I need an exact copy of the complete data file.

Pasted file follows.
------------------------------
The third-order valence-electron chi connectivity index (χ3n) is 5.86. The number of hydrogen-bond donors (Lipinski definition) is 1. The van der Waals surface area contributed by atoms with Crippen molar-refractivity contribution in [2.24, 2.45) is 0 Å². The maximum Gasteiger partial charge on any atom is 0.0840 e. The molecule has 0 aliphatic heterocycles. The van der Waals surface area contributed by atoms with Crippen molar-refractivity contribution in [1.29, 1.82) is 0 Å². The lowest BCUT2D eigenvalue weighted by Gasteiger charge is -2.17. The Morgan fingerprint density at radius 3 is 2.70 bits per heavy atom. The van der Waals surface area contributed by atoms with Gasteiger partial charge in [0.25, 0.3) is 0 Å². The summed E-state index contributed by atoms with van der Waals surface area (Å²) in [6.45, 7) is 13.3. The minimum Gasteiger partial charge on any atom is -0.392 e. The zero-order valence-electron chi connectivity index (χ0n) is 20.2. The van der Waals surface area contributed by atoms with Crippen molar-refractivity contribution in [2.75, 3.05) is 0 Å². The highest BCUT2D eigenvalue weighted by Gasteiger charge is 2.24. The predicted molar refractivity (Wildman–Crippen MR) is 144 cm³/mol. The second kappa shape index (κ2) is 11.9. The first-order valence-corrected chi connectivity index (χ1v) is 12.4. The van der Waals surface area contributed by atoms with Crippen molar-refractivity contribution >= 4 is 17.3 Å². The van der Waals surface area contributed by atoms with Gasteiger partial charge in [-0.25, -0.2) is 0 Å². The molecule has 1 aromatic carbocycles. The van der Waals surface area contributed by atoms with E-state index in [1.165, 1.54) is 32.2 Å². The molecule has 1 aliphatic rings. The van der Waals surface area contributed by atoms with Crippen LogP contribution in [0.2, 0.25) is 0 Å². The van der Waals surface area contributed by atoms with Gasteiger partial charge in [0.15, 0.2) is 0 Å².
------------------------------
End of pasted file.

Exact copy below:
The third-order valence-electron chi connectivity index (χ3n) is 5.86. The number of hydrogen-bond donors (Lipinski definition) is 1. The van der Waals surface area contributed by atoms with Crippen molar-refractivity contribution in [2.24, 2.45) is 0 Å². The maximum Gasteiger partial charge on any atom is 0.0840 e. The molecule has 0 aliphatic heterocycles. The van der Waals surface area contributed by atoms with Crippen molar-refractivity contribution in [1.29, 1.82) is 0 Å². The lowest BCUT2D eigenvalue weighted by Gasteiger charge is -2.17. The Morgan fingerprint density at radius 3 is 2.70 bits per heavy atom. The van der Waals surface area contributed by atoms with Gasteiger partial charge in [0.25, 0.3) is 0 Å². The summed E-state index contributed by atoms with van der Waals surface area (Å²) in [6.45, 7) is 13.3. The minimum Gasteiger partial charge on any atom is -0.392 e. The zero-order valence-electron chi connectivity index (χ0n) is 20.2. The van der Waals surface area contributed by atoms with Crippen molar-refractivity contribution in [2.75, 3.05) is 0 Å². The highest BCUT2D eigenvalue weighted by Gasteiger charge is 2.24. The predicted molar refractivity (Wildman–Crippen MR) is 144 cm³/mol. The second kappa shape index (κ2) is 11.9. The first-order valence-corrected chi connectivity index (χ1v) is 12.4. The van der Waals surface area contributed by atoms with Crippen molar-refractivity contribution >= 4 is 17.3 Å². The van der Waals surface area contributed by atoms with Gasteiger partial charge in [-0.25, -0.2) is 0 Å². The molecule has 1 aromatic carbocycles. The van der Waals surface area contributed by atoms with E-state index in [1.165, 1.54) is 32.2 Å². The molecule has 1 aliphatic rings. The van der Waals surface area contributed by atoms with Crippen LogP contribution in [0.2, 0.25) is 0 Å². The van der Waals surface area contributed by atoms with Gasteiger partial charge in [0.15, 0.2) is 0 Å².